publicvoit, avatar

What happens, when you join two paths in a #programming language when the second one is an absolute one?

join("foo", "/bar")
returns "foo/bar" or "/bar"?

The wonderful @meisterluk wrote a great article about that you might want to read:

I can not tell what version I'd actually prefer. There are situations where both versions would be "proper".

#Python #Golang #UNIX #POSIX #rust #C++ #CPP #Java #dotNet #Dart #Flutter #Dlang #TCL #Nim #FreePascal #PowerShell #zig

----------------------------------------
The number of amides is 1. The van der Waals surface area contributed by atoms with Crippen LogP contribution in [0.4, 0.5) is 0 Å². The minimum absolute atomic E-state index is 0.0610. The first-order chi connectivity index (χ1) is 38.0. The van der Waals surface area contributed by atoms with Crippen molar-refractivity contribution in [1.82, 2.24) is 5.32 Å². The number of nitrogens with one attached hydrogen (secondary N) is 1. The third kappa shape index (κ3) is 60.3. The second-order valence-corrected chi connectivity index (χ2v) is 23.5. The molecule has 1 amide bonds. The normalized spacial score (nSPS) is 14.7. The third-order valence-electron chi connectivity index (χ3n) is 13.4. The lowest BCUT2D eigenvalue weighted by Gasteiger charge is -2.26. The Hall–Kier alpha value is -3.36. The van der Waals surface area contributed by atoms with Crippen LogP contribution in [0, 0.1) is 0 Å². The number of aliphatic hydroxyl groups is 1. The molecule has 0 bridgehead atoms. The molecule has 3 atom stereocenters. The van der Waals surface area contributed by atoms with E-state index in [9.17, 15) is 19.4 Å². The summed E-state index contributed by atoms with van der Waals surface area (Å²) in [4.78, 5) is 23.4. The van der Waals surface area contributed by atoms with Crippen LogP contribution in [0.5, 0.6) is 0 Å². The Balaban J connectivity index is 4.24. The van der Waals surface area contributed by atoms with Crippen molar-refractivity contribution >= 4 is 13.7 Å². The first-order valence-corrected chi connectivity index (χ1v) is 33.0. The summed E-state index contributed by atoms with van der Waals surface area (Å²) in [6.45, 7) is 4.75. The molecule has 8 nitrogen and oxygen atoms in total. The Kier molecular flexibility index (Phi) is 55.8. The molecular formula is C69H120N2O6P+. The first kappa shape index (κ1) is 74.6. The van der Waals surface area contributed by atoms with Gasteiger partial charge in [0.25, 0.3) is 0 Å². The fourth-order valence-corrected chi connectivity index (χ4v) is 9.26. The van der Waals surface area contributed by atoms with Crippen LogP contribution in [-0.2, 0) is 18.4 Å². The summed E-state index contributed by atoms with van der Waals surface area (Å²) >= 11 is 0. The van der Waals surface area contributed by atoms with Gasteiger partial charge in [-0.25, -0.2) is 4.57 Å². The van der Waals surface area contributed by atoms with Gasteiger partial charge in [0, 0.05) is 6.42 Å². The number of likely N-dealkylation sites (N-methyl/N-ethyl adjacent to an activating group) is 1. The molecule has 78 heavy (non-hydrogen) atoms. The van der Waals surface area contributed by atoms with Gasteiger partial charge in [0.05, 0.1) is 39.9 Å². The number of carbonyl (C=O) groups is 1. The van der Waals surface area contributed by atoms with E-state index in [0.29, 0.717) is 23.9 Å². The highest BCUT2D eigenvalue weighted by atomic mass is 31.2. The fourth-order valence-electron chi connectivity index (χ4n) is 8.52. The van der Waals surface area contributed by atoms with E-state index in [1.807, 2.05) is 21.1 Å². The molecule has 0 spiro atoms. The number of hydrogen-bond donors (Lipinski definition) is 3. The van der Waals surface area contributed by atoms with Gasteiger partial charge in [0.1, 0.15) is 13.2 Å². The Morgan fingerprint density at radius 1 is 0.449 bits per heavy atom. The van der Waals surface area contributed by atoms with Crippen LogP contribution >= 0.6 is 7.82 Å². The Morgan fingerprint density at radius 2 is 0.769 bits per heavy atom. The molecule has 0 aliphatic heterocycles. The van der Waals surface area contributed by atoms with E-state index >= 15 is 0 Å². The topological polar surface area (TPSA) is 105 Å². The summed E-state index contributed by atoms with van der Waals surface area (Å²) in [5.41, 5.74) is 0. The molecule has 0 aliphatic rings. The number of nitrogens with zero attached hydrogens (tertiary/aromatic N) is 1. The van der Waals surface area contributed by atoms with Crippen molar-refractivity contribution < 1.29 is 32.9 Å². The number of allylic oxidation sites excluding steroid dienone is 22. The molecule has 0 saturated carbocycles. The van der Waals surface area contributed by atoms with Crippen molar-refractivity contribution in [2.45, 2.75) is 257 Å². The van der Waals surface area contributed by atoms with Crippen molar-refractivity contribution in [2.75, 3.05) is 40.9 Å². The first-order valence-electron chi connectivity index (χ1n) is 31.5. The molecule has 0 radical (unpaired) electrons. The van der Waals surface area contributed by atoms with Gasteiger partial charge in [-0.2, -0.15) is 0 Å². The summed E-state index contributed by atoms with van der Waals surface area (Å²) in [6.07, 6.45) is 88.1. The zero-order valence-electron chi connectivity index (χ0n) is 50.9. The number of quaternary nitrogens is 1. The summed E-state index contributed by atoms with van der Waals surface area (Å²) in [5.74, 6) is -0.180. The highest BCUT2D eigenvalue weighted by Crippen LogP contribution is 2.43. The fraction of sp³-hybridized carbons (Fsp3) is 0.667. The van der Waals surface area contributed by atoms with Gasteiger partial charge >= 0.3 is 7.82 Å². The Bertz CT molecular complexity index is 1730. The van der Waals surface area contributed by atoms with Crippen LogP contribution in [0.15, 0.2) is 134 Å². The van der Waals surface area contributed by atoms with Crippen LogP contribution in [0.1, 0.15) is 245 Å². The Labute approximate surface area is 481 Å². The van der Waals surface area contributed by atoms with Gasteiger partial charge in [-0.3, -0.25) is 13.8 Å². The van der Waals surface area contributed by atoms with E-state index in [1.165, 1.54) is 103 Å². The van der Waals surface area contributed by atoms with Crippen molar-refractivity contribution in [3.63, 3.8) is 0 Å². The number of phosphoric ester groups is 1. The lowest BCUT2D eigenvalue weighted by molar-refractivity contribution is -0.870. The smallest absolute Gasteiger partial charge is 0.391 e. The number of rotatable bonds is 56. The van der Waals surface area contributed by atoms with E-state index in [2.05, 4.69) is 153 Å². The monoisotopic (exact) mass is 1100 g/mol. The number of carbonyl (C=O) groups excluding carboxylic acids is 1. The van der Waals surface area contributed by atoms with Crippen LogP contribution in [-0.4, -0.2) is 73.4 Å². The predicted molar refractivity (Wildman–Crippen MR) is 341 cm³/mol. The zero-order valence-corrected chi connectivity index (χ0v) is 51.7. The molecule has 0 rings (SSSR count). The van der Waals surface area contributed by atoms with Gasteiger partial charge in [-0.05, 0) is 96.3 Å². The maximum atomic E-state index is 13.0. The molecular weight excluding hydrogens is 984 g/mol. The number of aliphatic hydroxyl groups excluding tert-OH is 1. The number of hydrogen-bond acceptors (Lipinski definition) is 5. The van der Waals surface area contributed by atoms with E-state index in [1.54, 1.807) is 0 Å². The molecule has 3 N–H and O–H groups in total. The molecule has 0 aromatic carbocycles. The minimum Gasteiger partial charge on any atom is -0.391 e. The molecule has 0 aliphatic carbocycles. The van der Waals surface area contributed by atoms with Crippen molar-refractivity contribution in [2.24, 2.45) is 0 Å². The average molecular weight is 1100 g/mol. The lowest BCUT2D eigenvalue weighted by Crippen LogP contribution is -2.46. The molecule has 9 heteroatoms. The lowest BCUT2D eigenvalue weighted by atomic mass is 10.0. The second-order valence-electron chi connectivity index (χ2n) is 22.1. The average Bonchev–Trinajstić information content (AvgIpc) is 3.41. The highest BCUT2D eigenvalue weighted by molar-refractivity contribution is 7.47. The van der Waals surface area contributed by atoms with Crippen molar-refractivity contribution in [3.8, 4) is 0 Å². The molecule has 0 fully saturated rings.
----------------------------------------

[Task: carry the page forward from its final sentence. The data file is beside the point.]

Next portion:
soc, avatar

@publicvoit @meisterluk Neither of those choices is correct.

The right solution is using the type-system to prevent obviously wrong code from compiling:
✅ join(AbsolutePath, RelativePath)
✅ join(RelativePath, RelativePath)
❌ join(RelativePath, AbsolutePath)
❌ join(AbsolutePath, AbsolutePath)

Another benefit is that AbsolutePath is not restricted to the root of the filesystem, but could express things like "the user's cache directory", increasing portability of paths saved to config files.

publicvoit, avatar

@soc @meisterluk Well, that's not something the compiler is able to decide when the parameters are not known during compilation.

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